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Satellite Communications

DURATION: TWO DAYS
COURSE NO.: 3020

COURSE SUMMARY

This concentrated course provides the basics of satellite communications, with emphasis on modern communication satellites
and systems operating in low, medium, highly elliptical and geostationary orbits applicable to mobile, fixed and broadcasting
satellite services. The course covers the advantages and disadvantages of orbits, coverage, access methods, modulation and
channel coding, as well as radio wave propagation and transmission impairments applicable to satellite systems. Satellite
payload designs and important features of ground terminals are discussed in detail. Finally, the course examines methods for
improved designs of satellite systems, including ground and space segments.

COURSE MATERIALS:

Include extensive notes and reference materials.

WHO SHOULD ATTEND:

Satellite and telecommunications industry professionals interested in ongoing and future developments in mobile,
telecommunications and broadcasting services via satellite. Legal and regulatory professionals, decision makers and policy
makers in industry, governments, members of industry associations and end-user organizations.

WHAT YOU WILL LEARN:

The relations among communications capacity and satellite parameters such as orbits, mass and power from satellites,
coverage, performance, impairments and mitigation techniques. LEO, MEO, HEO and GEO. What are the differences? Mobile
satellite performance. Fixed satellite service performance. Processing payloads. Satellite transponder design. Fundamentals
to understand cost. Broadcasting service quality. Intersatellite links. Do your own analysis.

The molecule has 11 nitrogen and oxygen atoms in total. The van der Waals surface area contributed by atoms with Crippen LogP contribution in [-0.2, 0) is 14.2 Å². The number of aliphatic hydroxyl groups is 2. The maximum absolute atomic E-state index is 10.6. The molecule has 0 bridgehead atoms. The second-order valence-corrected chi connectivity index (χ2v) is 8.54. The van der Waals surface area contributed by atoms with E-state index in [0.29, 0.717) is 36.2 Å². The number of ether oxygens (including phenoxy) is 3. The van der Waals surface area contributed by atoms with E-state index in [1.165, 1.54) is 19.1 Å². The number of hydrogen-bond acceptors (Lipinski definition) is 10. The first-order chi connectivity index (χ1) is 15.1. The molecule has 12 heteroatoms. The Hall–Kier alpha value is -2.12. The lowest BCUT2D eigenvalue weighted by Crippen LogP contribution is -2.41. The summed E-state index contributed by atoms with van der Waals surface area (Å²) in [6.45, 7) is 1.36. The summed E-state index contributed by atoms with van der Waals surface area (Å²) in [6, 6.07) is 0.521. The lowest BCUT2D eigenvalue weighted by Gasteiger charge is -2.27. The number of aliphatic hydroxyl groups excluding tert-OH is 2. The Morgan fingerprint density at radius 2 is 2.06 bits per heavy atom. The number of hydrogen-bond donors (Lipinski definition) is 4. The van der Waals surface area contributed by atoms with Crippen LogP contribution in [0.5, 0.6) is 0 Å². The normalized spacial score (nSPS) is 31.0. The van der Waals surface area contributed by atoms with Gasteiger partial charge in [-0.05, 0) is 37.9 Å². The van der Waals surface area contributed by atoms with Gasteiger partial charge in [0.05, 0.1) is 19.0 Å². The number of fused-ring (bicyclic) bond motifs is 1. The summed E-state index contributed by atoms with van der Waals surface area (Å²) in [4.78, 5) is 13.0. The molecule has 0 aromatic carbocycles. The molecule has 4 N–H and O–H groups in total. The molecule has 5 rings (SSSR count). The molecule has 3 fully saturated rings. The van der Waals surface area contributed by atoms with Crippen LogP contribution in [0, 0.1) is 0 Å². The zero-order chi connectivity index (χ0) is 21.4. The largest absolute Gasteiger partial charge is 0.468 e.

COURSE OUTLINE:

  1. Introduction to Satellite Communications.

    Historical summary. Basic definitions, concepts, fundamentals of satellites and services.

  2. Orbits and Geometry.

    Important geometric concepts, coverage. Understanding orbits for the communications professional. Orbits:
    GEO, LEO, MEO, and HEO polar, molniya.

  3. The RF Link and Transmission Fundamentals.

    How a satellite link works power, bandwidth and noise. Link equations and budgets for digital transmissions.

  4. Multiple Access, Multiplexing, Modulation and Channel Coding.

    Information sources (voice, video, data) and formats (stream and batch). Multiple access methods (FDMA, TDMA,
    CDMA and MF-TDMA. Source coding and multiplexing. Modulation methods (AM, PM, and hybrids mPSK, mQAM) and
    signal constellations. Source coding (PCM) and channel coding (FEC, concatenation, ARQ).

  5. Transmission Characteristics and Impairments.

    Radio wave propagation, spreading loss, rain losses, scintillation. Nonlinearities and intermodulation. Link margins
    (fixed and dynamic). Interference.

  6. Satellite Payload Characteristics.

    Major payload subsystems (antennas, receivers, filters, multiplexers, amplifiers). Transparent transponders and
    processing subsystems. Advanced technologies. Spacecraft bus issues (thermal, mechanical, space environment,
    power). Reliability and testing.

  7. Earth Station Characteristics.

    Basic receive and transmit functions. Hardware, software - for large Earth stations to telephone handsets.
    Synchronization for TDMA and CDMA.

  8. Satellite System Applications and System Estimation.

    Service Types - FSS, BSS, MSS and others future outlook. System trade-offs. Component, subsystem and system costing
    methods.

L A U N C H S P A C E

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